The power of blood sugar penning

I’m a type 1 who rarely logs her blood sugar numbers. I test about six times a day ordinarily, more when I eat a meal out and don’t really know how many carbs are in it, or take an unexpected walk and don’t know where its left me, or do a presentation and know the pre-talk jitters are messing with me or my sugar’s rising fast in the morning and I haven’t even had breakfast yet… and on and on and on. You get the idea, I test frequently. 

But I never log my blood sugars. Sure, I hear you say, why bother they’re in my meter. But I never look at them, never download them. And if you’re saying to yourself, they’re in my meter, you may not pay them much mind either. 

A few months ago I had a short spate of  logging my numbers because I started with a new endo and was asked to write them down. For about six weeks I wrote them in a log book. Once a week I sent them to my endo. So I began to look at them and noticed some overarching trends, ’tis true, yet at the same time a certain randomness – and without the additional information like what was I eating and did I walk that morning and had I already taken a unit of Apidra to blunt my early morning rise – they seemed just like floating numbers not attached to any relevant information. So, sure enough when I stopped sending them to my endo I stopped writing them down.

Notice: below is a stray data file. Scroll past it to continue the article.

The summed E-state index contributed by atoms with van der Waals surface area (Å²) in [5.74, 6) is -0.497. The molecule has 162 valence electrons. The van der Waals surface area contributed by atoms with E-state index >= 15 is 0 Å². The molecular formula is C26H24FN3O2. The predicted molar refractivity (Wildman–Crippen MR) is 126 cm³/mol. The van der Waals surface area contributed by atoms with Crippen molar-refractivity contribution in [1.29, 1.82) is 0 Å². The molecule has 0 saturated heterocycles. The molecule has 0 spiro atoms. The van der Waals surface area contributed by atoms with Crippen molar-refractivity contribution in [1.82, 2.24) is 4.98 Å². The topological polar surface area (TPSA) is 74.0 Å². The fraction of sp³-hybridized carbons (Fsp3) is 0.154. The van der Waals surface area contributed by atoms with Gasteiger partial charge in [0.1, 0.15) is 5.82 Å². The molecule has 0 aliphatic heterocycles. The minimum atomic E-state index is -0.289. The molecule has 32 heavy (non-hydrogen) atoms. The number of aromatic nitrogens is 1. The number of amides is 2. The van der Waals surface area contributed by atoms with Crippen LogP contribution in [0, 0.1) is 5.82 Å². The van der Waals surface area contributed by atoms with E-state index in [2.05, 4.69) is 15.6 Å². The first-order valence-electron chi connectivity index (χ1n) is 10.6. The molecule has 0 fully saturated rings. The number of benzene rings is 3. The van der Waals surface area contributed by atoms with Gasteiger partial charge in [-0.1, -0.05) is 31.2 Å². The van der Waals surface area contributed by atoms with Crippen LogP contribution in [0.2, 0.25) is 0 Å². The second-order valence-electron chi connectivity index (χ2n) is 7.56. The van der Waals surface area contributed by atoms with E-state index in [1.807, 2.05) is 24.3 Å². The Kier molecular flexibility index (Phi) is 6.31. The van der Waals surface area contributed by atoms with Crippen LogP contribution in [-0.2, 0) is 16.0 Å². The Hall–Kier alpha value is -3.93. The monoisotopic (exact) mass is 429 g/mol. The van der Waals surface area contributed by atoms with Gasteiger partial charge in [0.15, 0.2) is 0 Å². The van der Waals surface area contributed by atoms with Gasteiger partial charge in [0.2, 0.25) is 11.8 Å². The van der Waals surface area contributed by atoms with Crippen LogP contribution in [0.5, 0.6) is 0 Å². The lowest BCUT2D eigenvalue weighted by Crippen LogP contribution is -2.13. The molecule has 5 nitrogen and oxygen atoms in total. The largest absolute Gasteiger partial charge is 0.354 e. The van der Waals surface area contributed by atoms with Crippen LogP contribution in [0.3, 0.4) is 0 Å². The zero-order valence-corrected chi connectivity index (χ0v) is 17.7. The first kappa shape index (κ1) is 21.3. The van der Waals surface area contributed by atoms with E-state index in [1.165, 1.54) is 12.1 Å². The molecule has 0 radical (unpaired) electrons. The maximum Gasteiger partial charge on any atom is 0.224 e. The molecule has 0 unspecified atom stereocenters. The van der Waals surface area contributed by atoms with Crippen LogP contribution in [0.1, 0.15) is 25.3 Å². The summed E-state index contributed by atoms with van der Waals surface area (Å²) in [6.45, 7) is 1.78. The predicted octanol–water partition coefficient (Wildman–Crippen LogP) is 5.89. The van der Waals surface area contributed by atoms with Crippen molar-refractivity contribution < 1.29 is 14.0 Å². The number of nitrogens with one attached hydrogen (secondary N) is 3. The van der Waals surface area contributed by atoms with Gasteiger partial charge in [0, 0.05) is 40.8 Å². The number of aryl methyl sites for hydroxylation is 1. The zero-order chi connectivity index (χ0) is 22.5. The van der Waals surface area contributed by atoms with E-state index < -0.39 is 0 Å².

Now I’ll contradict all I just said. If you’re new to blood sugar testing or going through a patch where your numbers seemed to have changed for no apparent reason or you just can’t figure them out, I do think logging can help you spot patterns. It also makes you more aware that you indeed have blood sugar numbers and that they fluctuate throughout the day. 

And, writing them down with paper and pen seems to win in winning your attention over just letting your meter collect them. In this little piece in Diabetes Forecast magazine, “The Value of the Logbook” Laurie Terrio, a cde and type 1, lost her own argument of meter over logbook when she began to write them down and really see the impact of her numbers. 

If you need a little extra help with your blood sugar, try the pen. You might just find something worthwhile peering back at you from a real page.

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